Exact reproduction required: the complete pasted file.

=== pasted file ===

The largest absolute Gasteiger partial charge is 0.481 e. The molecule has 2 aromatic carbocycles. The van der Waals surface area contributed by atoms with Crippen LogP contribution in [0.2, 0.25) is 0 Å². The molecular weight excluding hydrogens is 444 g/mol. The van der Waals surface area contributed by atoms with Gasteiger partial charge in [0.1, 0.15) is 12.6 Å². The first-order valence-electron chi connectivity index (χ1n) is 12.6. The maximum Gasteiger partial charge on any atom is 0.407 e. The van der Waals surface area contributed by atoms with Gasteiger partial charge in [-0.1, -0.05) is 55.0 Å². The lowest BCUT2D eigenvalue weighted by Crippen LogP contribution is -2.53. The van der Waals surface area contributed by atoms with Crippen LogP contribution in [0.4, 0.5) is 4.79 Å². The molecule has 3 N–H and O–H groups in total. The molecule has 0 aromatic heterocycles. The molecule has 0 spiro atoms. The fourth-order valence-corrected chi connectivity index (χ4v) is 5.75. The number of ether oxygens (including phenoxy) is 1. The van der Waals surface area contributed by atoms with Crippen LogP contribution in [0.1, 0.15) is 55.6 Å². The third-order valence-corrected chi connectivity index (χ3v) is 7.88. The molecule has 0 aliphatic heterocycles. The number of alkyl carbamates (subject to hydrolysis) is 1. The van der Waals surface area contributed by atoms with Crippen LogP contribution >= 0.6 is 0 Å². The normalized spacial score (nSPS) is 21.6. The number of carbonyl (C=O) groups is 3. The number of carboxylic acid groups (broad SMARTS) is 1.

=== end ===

The largest absolute Gasteiger partial charge is 0.481 e. The molecule has 2 aromatic carbocycles. The van der Waals surface area contributed by atoms with Crippen LogP contribution in [0.2, 0.25) is 0 Å². The molecular weight excluding hydrogens is 444 g/mol. The van der Waals surface area contributed by atoms with Gasteiger partial charge in [0.1, 0.15) is 12.6 Å². The first-order valence-electron chi connectivity index (χ1n) is 12.6. The maximum Gasteiger partial charge on any atom is 0.407 e. The van der Waals surface area contributed by atoms with Gasteiger partial charge in [-0.1, -0.05) is 55.0 Å². The lowest BCUT2D eigenvalue weighted by Crippen LogP contribution is -2.53. The van der Waals surface area contributed by atoms with Crippen LogP contribution in [0.4, 0.5) is 4.79 Å². The molecule has 3 N–H and O–H groups in total. The molecule has 0 aromatic heterocycles. The molecule has 0 spiro atoms. The fourth-order valence-corrected chi connectivity index (χ4v) is 5.75. The number of ether oxygens (including phenoxy) is 1. The van der Waals surface area contributed by atoms with Crippen LogP contribution in [0.1, 0.15) is 55.6 Å². The third-order valence-corrected chi connectivity index (χ3v) is 7.88. The molecule has 0 aliphatic heterocycles. The number of alkyl carbamates (subject to hydrolysis) is 1. The van der Waals surface area contributed by atoms with Crippen LogP contribution >= 0.6 is 0 Å². The normalized spacial score (nSPS) is 21.6. The number of carbonyl (C=O) groups is 3. The number of carboxylic acid groups (broad SMARTS) is 1.